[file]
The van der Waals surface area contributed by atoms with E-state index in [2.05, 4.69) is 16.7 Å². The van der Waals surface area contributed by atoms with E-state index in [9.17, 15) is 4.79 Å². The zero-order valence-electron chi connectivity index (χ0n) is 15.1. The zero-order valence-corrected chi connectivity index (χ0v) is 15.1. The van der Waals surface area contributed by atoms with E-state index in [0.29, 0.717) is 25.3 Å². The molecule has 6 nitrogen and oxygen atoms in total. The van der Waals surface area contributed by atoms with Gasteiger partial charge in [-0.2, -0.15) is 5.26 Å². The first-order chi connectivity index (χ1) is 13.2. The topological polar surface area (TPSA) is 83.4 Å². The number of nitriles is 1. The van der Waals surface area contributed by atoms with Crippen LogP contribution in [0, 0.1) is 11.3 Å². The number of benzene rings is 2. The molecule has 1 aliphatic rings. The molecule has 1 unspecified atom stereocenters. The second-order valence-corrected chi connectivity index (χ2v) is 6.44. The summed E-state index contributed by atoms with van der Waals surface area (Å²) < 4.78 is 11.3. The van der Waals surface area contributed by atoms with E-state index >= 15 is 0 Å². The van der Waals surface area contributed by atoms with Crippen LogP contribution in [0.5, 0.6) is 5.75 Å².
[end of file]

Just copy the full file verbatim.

The van der Waals surface area contributed by atoms with E-state index in [2.05, 4.69) is 16.7 Å². The van der Waals surface area contributed by atoms with E-state index in [9.17, 15) is 4.79 Å². The zero-order valence-electron chi connectivity index (χ0n) is 15.1. The zero-order valence-corrected chi connectivity index (χ0v) is 15.1. The van der Waals surface area contributed by atoms with E-state index in [0.29, 0.717) is 25.3 Å². The molecule has 6 nitrogen and oxygen atoms in total. The van der Waals surface area contributed by atoms with Gasteiger partial charge in [-0.2, -0.15) is 5.26 Å². The first-order chi connectivity index (χ1) is 13.2. The topological polar surface area (TPSA) is 83.4 Å². The number of nitriles is 1. The van der Waals surface area contributed by atoms with Crippen LogP contribution in [0, 0.1) is 11.3 Å². The number of benzene rings is 2. The molecule has 1 aliphatic rings. The molecule has 1 unspecified atom stereocenters. The second-order valence-corrected chi connectivity index (χ2v) is 6.44. The summed E-state index contributed by atoms with van der Waals surface area (Å²) < 4.78 is 11.3. The van der Waals surface area contributed by atoms with E-state index >= 15 is 0 Å². The van der Waals surface area contributed by atoms with Crippen LogP contribution in [0.5, 0.6) is 5.75 Å².